Back to the Future

I enjoyed two full months of recovery from the latest attempt to control my cancer, multiple myeloma. At first, that drug worked well. The harsh side effects, however, made me question whether it was worthwhile. Soon, its effectiveness waned. The setback left me wondering about my future. So, I took a break to reassess things. … More Back to the Future

The Final Four

Recently, the nursing staff at the infusatorium, where I receive treatment, took it upon themselves to start a cancer support group. At the first meeting I attended, some expressed shock at disappointing prognoses. As a hardy veteran of the cancer wars, I understand how the initial diagnosis upsets the routines of living we carefully construct. To discern … More The Final Four


In the mid-summer of 2015 when all of Oregon seemed to be on fire, the view from our home of the mountains was to the north in Washington, beyond the border of the rolling Columbia River. There, above the peaks of the barren foothills, a plume of smoke from a wildfire in the Indian Heaven … More Wildfire

Spring Reverie

“While we speak, envious time will have already fled: … ” Horace When my wife and I moved into Hood River last April, a canopy of white blossoms greeted us from a flowering cherry in our yard. Once again, demitasse sized blooms decorate the tree. The petals detach and fall, shards of velvet that land undamaged on the … More Spring Reverie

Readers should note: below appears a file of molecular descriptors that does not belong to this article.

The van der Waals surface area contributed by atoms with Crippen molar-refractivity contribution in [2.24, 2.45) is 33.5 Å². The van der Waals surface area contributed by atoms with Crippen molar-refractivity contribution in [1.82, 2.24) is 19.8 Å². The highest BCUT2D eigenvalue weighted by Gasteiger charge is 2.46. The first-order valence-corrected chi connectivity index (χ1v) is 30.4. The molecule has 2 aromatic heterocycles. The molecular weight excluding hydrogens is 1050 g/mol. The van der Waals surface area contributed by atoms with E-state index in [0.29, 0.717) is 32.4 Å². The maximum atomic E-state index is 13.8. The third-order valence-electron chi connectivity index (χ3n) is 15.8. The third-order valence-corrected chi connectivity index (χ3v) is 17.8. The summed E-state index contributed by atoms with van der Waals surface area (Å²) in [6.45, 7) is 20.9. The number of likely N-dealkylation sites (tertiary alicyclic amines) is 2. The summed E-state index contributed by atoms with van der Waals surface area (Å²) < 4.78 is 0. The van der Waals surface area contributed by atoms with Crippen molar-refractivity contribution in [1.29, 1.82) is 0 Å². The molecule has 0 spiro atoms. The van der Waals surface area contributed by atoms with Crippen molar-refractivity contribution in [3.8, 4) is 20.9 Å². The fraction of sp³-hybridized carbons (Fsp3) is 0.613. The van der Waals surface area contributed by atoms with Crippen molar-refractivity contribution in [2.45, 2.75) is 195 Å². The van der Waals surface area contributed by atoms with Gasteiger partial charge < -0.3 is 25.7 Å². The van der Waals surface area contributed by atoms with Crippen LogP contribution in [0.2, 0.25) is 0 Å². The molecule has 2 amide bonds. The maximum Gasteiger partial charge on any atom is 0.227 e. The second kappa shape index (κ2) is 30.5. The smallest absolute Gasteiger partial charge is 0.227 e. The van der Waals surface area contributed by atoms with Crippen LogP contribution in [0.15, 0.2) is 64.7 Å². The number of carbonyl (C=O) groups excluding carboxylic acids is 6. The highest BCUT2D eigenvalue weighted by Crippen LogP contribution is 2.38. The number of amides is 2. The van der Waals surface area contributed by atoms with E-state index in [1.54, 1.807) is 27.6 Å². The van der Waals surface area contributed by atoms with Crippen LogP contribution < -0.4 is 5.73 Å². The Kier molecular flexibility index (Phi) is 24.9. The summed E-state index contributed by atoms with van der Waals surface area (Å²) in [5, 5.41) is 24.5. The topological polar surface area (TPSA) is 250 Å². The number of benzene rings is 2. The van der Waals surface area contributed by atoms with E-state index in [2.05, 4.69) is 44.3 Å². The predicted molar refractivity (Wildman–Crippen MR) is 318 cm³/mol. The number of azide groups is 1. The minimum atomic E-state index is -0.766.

The Infusatorium

I arrive at 8 am. Sam works admitting: name, birthdate, reason for being here. The data links me to my doctor’s orders. I receive a barcoded arm band. The infusatorium opens at 8:30. I wait, reading Web/MD magazine. I wonder if I could write for them. “No,” I decide, “I’m irrelevant. I’m no Brokaw or … More The Infusatorium

Black and White

Recently, I changed doctors. The Hood River community does not have an oncology practice. Consequently, they contract with established physicians from Portland, OR. Dr. A is our new visiting hematologist. She attends to all local patients with cancer and, when necessary, manages their chemotherapy in our hospital’s small infusion ward. Fortunately for me, her training … More Black and White